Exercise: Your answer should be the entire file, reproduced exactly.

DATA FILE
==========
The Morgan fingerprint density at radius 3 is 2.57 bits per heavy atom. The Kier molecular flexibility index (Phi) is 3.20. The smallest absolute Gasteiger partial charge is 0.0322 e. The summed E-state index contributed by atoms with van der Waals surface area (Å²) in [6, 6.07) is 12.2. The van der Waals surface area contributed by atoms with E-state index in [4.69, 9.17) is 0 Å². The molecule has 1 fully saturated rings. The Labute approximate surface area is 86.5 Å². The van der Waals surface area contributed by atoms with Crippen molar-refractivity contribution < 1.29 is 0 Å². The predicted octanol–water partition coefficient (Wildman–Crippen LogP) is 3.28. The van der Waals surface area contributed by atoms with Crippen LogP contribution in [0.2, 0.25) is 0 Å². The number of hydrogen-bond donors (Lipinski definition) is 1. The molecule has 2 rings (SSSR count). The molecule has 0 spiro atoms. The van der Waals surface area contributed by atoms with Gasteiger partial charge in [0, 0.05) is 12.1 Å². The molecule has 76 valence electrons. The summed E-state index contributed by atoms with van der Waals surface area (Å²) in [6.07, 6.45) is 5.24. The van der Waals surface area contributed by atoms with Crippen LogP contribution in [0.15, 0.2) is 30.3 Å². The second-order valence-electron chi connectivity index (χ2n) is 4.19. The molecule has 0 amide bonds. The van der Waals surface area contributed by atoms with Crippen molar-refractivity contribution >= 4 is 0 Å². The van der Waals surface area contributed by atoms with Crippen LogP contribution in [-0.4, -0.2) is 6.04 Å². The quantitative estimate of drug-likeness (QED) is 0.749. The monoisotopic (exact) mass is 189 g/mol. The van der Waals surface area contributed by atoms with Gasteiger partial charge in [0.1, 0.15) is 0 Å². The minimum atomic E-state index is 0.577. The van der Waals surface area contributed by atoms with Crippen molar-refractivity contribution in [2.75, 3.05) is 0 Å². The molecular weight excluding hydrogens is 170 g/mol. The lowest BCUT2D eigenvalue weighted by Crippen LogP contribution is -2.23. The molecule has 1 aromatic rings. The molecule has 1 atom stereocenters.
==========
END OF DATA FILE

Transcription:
The Morgan fingerprint density at radius 3 is 2.57 bits per heavy atom. The Kier molecular flexibility index (Phi) is 3.20. The smallest absolute Gasteiger partial charge is 0.0322 e. The summed E-state index contributed by atoms with van der Waals surface area (Å²) in [6, 6.07) is 12.2. The van der Waals surface area contributed by atoms with E-state index in [4.69, 9.17) is 0 Å². The molecule has 1 fully saturated rings. The Labute approximate surface area is 86.5 Å². The van der Waals surface area contributed by atoms with Crippen molar-refractivity contribution < 1.29 is 0 Å². The predicted octanol–water partition coefficient (Wildman–Crippen LogP) is 3.28. The van der Waals surface area contributed by atoms with Crippen LogP contribution in [0.2, 0.25) is 0 Å². The number of hydrogen-bond donors (Lipinski definition) is 1. The molecule has 2 rings (SSSR count). The molecule has 0 spiro atoms. The van der Waals surface area contributed by atoms with Gasteiger partial charge in [0, 0.05) is 12.1 Å². The molecule has 76 valence electrons. The summed E-state index contributed by atoms with van der Waals surface area (Å²) in [6.07, 6.45) is 5.24. The van der Waals surface area contributed by atoms with Crippen LogP contribution in [0.15, 0.2) is 30.3 Å². The second-order valence-electron chi connectivity index (χ2n) is 4.19. The molecule has 0 amide bonds. The van der Waals surface area contributed by atoms with Crippen molar-refractivity contribution >= 4 is 0 Å². The van der Waals surface area contributed by atoms with Crippen LogP contribution in [-0.4, -0.2) is 6.04 Å². The quantitative estimate of drug-likeness (QED) is 0.749. The monoisotopic (exact) mass is 189 g/mol. The van der Waals surface area contributed by atoms with Gasteiger partial charge in [0.1, 0.15) is 0 Å². The minimum atomic E-state index is 0.577. The van der Waals surface area contributed by atoms with Crippen molar-refractivity contribution in [2.75, 3.05) is 0 Å². The molecular weight excluding hydrogens is 170 g/mol. The lowest BCUT2D eigenvalue weighted by Crippen LogP contribution is -2.23. The molecule has 1 aromatic rings. The molecule has 1 atom stereocenters.